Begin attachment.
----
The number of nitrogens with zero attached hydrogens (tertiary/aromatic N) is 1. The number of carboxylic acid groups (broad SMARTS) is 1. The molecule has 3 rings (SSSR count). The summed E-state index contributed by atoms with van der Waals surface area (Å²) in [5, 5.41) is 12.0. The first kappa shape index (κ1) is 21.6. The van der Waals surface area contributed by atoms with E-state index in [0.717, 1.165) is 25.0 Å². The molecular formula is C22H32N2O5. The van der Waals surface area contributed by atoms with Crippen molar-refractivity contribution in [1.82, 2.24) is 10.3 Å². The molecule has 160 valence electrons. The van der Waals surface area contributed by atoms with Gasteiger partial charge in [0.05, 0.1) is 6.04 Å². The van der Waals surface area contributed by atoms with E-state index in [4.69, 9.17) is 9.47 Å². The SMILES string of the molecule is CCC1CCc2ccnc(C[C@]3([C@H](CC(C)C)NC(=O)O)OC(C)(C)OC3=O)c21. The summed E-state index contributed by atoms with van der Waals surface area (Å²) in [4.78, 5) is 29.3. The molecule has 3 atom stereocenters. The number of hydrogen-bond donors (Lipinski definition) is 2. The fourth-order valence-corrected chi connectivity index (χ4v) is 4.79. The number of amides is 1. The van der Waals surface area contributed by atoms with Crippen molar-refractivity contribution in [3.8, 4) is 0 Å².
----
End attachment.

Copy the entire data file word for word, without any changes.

The number of nitrogens with zero attached hydrogens (tertiary/aromatic N) is 1. The number of carboxylic acid groups (broad SMARTS) is 1. The molecule has 3 rings (SSSR count). The summed E-state index contributed by atoms with van der Waals surface area (Å²) in [5, 5.41) is 12.0. The first kappa shape index (κ1) is 21.6. The van der Waals surface area contributed by atoms with E-state index in [0.717, 1.165) is 25.0 Å². The molecular formula is C22H32N2O5. The van der Waals surface area contributed by atoms with Crippen molar-refractivity contribution in [1.82, 2.24) is 10.3 Å². The molecule has 160 valence electrons. The van der Waals surface area contributed by atoms with Gasteiger partial charge in [0.05, 0.1) is 6.04 Å². The van der Waals surface area contributed by atoms with E-state index in [4.69, 9.17) is 9.47 Å². The SMILES string of the molecule is CCC1CCc2ccnc(C[C@]3([C@H](CC(C)C)NC(=O)O)OC(C)(C)OC3=O)c21. The summed E-state index contributed by atoms with van der Waals surface area (Å²) in [4.78, 5) is 29.3. The molecule has 3 atom stereocenters. The number of hydrogen-bond donors (Lipinski definition) is 2. The fourth-order valence-corrected chi connectivity index (χ4v) is 4.79. The number of amides is 1. The van der Waals surface area contributed by atoms with Crippen molar-refractivity contribution in [3.8, 4) is 0 Å².